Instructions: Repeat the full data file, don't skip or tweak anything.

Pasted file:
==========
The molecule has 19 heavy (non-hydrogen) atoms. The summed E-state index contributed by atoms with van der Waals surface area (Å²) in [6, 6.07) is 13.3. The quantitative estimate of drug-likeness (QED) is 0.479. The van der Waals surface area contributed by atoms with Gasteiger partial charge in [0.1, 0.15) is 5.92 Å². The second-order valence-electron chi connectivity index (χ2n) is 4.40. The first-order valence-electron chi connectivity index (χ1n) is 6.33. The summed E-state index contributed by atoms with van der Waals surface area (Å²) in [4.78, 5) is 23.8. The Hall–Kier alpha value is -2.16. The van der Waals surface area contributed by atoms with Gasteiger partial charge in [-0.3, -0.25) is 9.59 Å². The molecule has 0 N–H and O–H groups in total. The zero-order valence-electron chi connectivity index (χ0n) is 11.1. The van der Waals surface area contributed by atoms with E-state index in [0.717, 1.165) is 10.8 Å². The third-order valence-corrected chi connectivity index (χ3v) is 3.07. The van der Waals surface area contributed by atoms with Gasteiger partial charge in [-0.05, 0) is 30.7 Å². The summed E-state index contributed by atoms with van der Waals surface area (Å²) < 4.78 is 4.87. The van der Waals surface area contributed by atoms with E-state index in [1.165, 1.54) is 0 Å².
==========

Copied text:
The molecule has 19 heavy (non-hydrogen) atoms. The summed E-state index contributed by atoms with van der Waals surface area (Å²) in [6, 6.07) is 13.3. The quantitative estimate of drug-likeness (QED) is 0.479. The van der Waals surface area contributed by atoms with Gasteiger partial charge in [0.1, 0.15) is 5.92 Å². The second-order valence-electron chi connectivity index (χ2n) is 4.40. The first-order valence-electron chi connectivity index (χ1n) is 6.33. The summed E-state index contributed by atoms with van der Waals surface area (Å²) in [4.78, 5) is 23.8. The Hall–Kier alpha value is -2.16. The van der Waals surface area contributed by atoms with Gasteiger partial charge in [-0.3, -0.25) is 9.59 Å². The molecule has 0 N–H and O–H groups in total. The zero-order valence-electron chi connectivity index (χ0n) is 11.1. The van der Waals surface area contributed by atoms with E-state index in [0.717, 1.165) is 10.8 Å². The third-order valence-corrected chi connectivity index (χ3v) is 3.07. The van der Waals surface area contributed by atoms with Gasteiger partial charge in [-0.05, 0) is 30.7 Å². The summed E-state index contributed by atoms with van der Waals surface area (Å²) < 4.78 is 4.87. The van der Waals surface area contributed by atoms with E-state index in [1.165, 1.54) is 0 Å².